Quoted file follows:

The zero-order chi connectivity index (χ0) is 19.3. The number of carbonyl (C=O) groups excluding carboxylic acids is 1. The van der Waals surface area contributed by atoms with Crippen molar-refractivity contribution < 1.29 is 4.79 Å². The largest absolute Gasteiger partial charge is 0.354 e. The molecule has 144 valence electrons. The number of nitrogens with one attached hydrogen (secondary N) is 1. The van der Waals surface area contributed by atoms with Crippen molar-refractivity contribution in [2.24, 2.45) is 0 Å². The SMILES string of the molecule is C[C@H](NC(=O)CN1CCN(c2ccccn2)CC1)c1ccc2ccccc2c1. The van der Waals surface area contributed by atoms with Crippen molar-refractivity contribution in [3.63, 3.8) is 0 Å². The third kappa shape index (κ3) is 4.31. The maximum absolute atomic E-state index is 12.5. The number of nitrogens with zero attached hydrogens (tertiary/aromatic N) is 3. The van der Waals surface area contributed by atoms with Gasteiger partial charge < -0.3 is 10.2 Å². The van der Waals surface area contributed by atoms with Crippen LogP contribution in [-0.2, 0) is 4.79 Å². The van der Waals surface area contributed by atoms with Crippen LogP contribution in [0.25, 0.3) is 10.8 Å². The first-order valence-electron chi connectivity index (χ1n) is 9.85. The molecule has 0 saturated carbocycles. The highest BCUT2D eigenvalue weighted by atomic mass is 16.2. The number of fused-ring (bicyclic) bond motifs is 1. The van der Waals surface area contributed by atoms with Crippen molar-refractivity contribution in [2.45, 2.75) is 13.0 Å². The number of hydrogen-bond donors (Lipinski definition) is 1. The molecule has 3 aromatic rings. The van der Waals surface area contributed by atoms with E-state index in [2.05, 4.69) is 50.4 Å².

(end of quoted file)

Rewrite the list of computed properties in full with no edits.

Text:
The zero-order chi connectivity index (χ0) is 19.3. The number of carbonyl (C=O) groups excluding carboxylic acids is 1. The van der Waals surface area contributed by atoms with Crippen molar-refractivity contribution < 1.29 is 4.79 Å². The largest absolute Gasteiger partial charge is 0.354 e. The molecule has 144 valence electrons. The number of nitrogens with one attached hydrogen (secondary N) is 1. The van der Waals surface area contributed by atoms with Crippen molar-refractivity contribution in [2.24, 2.45) is 0 Å². The SMILES string of the molecule is C[C@H](NC(=O)CN1CCN(c2ccccn2)CC1)c1ccc2ccccc2c1. The van der Waals surface area contributed by atoms with Crippen molar-refractivity contribution in [3.63, 3.8) is 0 Å². The third kappa shape index (κ3) is 4.31. The maximum absolute atomic E-state index is 12.5. The number of nitrogens with zero attached hydrogens (tertiary/aromatic N) is 3. The van der Waals surface area contributed by atoms with Gasteiger partial charge < -0.3 is 10.2 Å². The van der Waals surface area contributed by atoms with Crippen LogP contribution in [-0.2, 0) is 4.79 Å². The van der Waals surface area contributed by atoms with Crippen LogP contribution in [0.25, 0.3) is 10.8 Å². The first-order valence-electron chi connectivity index (χ1n) is 9.85. The molecule has 0 saturated carbocycles. The highest BCUT2D eigenvalue weighted by atomic mass is 16.2. The number of fused-ring (bicyclic) bond motifs is 1. The van der Waals surface area contributed by atoms with Crippen molar-refractivity contribution in [2.45, 2.75) is 13.0 Å². The number of hydrogen-bond donors (Lipinski definition) is 1. The molecule has 3 aromatic rings. The van der Waals surface area contributed by atoms with E-state index in [2.05, 4.69) is 50.4 Å².